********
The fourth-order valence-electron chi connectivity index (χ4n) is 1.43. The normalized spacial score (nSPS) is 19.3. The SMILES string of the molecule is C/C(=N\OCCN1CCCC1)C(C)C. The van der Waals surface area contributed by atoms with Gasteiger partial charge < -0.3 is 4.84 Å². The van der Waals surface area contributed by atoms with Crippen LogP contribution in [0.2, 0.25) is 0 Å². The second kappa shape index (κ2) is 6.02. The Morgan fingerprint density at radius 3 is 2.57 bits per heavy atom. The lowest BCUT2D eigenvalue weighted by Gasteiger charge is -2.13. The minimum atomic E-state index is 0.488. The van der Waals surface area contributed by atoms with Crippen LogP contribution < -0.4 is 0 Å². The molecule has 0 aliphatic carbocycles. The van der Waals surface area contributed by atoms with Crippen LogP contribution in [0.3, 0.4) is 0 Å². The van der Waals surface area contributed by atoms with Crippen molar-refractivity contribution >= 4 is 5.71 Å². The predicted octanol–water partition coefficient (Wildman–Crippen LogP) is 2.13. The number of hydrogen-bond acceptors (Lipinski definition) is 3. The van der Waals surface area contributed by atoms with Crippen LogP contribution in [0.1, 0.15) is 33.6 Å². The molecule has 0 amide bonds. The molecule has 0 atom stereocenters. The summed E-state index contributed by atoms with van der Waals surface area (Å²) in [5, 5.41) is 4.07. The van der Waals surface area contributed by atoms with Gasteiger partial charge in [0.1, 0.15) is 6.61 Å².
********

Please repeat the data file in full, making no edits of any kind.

The fourth-order valence-electron chi connectivity index (χ4n) is 1.43. The normalized spacial score (nSPS) is 19.3. The SMILES string of the molecule is C/C(=N\OCCN1CCCC1)C(C)C. The van der Waals surface area contributed by atoms with Gasteiger partial charge < -0.3 is 4.84 Å². The van der Waals surface area contributed by atoms with Crippen LogP contribution in [0.2, 0.25) is 0 Å². The second kappa shape index (κ2) is 6.02. The Morgan fingerprint density at radius 3 is 2.57 bits per heavy atom. The lowest BCUT2D eigenvalue weighted by Gasteiger charge is -2.13. The minimum atomic E-state index is 0.488. The van der Waals surface area contributed by atoms with Crippen LogP contribution < -0.4 is 0 Å². The molecule has 0 aliphatic carbocycles. The van der Waals surface area contributed by atoms with Crippen LogP contribution in [0.3, 0.4) is 0 Å². The van der Waals surface area contributed by atoms with Crippen molar-refractivity contribution >= 4 is 5.71 Å². The predicted octanol–water partition coefficient (Wildman–Crippen LogP) is 2.13. The number of hydrogen-bond acceptors (Lipinski definition) is 3. The van der Waals surface area contributed by atoms with Crippen LogP contribution in [0.1, 0.15) is 33.6 Å². The molecule has 0 amide bonds. The molecule has 0 atom stereocenters. The summed E-state index contributed by atoms with van der Waals surface area (Å²) in [5, 5.41) is 4.07. The van der Waals surface area contributed by atoms with Gasteiger partial charge in [0.1, 0.15) is 6.61 Å².